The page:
By: James LaRue, director of OIF
The recent incident in Aurora, Ill., in which a self-described satirical poem by poet George Miller was removed from the library, is troubling for many reasons.
The poem — titled “Hijab Means Jihad” — was superimposed over an image of the Confederate flag and begins with the sentence “Every kid should be like my kid and snatch a hijab.”
The first trouble is that there really are anti-Islamic and misogynistic sentiments in the world. It’s to the credit of the Aurora community that many within it want to make a strong statement against bigotry, and in favor of a more welcoming and inclusive environment. But the art itself neither creates bigotry, nor endorses it. Immediately adjacent to the piece (part of a larger exhibit called Placeholders: Photo-Poems) was a card saying that the piece was satire. So even though a spokesperson for the Chicago office of the Council on Islamic-American Relations said the poem “lacked context,” it’s hard to imagine a clearer description of the intent. To be clear: Authors are not required to label their satire. This one did.
More troubling is the apparent lack of a complaint or reconsideration process. According to news reports, the library board president, John Savage, instructed staff to take down the poem. Staff contacted the author, who dismantled the entire exhibit. He has yet to comment on it publicly. No official complaint was filed, although the exhibit had been up for three weeks. There was no independent review.
Savage said, “When I saw the language, I found it extremely offensive and inappropriate. I have no issue at all about the decision I made. I totally respect the issues of free speech, but there are boundaries, and this crossed the boundary.” Aurora Mayor Richard Irvin weighed in, too, “demanding” that the poem be taken down.
The difficulty here is that Savage’s actions (and Irvin’s) showed a profound disrespect for free speech. The boundaries were not those of the policy or the law. They were his own. In fact, political speech is constitutionally protected speech, as is satire. The peremptory removal of this exhibit contradicts the First Amendment — a worrisome action for any library, or elected, official.
Of equal concern is that board members do not themselves have the authority to instruct library staff to do anything; the governing authority is the entire board. Apparently, however, there was no deliberation by that body. This unilateral action by a single board member violates chain of command and policy.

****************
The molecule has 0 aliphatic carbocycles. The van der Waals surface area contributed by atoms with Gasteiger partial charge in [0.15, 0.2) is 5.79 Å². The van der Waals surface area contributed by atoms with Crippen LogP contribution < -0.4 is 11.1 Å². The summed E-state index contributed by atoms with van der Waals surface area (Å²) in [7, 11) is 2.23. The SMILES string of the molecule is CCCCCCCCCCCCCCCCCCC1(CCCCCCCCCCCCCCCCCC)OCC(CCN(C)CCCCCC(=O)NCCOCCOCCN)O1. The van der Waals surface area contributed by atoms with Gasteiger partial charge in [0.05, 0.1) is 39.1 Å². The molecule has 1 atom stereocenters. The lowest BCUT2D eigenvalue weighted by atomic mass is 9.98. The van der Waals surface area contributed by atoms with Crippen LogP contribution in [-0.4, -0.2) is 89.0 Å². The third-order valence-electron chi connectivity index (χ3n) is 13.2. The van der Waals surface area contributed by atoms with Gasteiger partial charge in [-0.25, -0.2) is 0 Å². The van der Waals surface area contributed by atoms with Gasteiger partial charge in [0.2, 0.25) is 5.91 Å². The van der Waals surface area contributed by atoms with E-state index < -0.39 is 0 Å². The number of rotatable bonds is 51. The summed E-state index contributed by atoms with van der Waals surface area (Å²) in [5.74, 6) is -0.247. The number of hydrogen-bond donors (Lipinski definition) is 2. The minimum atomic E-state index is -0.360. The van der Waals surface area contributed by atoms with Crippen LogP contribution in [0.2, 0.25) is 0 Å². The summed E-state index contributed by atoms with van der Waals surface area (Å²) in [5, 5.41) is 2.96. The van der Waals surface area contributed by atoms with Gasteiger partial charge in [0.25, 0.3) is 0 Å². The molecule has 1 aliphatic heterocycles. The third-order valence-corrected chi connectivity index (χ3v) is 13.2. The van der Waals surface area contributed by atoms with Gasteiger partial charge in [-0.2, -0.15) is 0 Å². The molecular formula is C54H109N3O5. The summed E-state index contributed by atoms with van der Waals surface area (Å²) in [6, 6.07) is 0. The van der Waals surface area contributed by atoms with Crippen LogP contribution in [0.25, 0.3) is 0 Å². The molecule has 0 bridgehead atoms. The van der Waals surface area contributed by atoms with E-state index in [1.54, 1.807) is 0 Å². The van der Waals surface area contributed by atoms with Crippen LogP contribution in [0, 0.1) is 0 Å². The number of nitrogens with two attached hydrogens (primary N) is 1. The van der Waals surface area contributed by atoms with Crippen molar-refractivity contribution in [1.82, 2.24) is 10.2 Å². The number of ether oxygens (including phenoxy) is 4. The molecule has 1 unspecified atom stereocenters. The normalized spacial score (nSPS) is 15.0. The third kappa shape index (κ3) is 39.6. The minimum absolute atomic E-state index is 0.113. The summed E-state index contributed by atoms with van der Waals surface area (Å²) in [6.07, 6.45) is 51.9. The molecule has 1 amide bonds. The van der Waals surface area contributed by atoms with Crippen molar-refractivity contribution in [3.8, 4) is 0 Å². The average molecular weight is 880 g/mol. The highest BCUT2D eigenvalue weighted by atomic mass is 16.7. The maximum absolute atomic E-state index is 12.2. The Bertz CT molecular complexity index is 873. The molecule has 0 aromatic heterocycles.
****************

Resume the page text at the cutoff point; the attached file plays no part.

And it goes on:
A concern for social justice is commendable. Yet Miller’s speech clearly was not hate speech; it was deliberately provocative satire. But even if it had been hate speech, the First Amendment still applies. The courts have been consistent that the best response to bad speech of any kind is exposure, vigorous debate, followed by principled and lawful action. Instead, a single board president, and a local mayor, demanded immediate censorship. And got it.
Materials should not be excluded because of the origin, background, or views of those contributing to their creation. – Library Bill of Rights
We uphold the principles of intellectual freedom and resist all efforts to censor library resources. – Code of Ethics.
Finally, it was disturbing that the communication director, Amy Roth, resigned over the incident. Her comments were telling. First she said, as interpreted by the reporter, that she refused to send out a press release that threw the staff under the bus. The exhibit followed library rules. Second, she remarked that the poet’s words “were not causing any imminent danger.”
Roth is correct. The fact that a piece of art stirs up controversy, that requires people to examine their values, is part of the purpose of art. Art isn’t supposed to put you to sleep. It’s supposed to wake you up. Roth understood, in a way that a library board member and mayor did not, that the boundaries of free speech have already been defined by law. The library was well within it.
Now, Savage has indicated some interest in finding out “how the poem was displayed in the first place.” As a one-time poet myself, I’m thrilled to see one of us in the news, stirring up passions and conversation. But silencing a poet, then looking for ways to make sure no one ever got to hear him in the first place, is precisely what censorship looks like. Is it a new dawn in Aurora?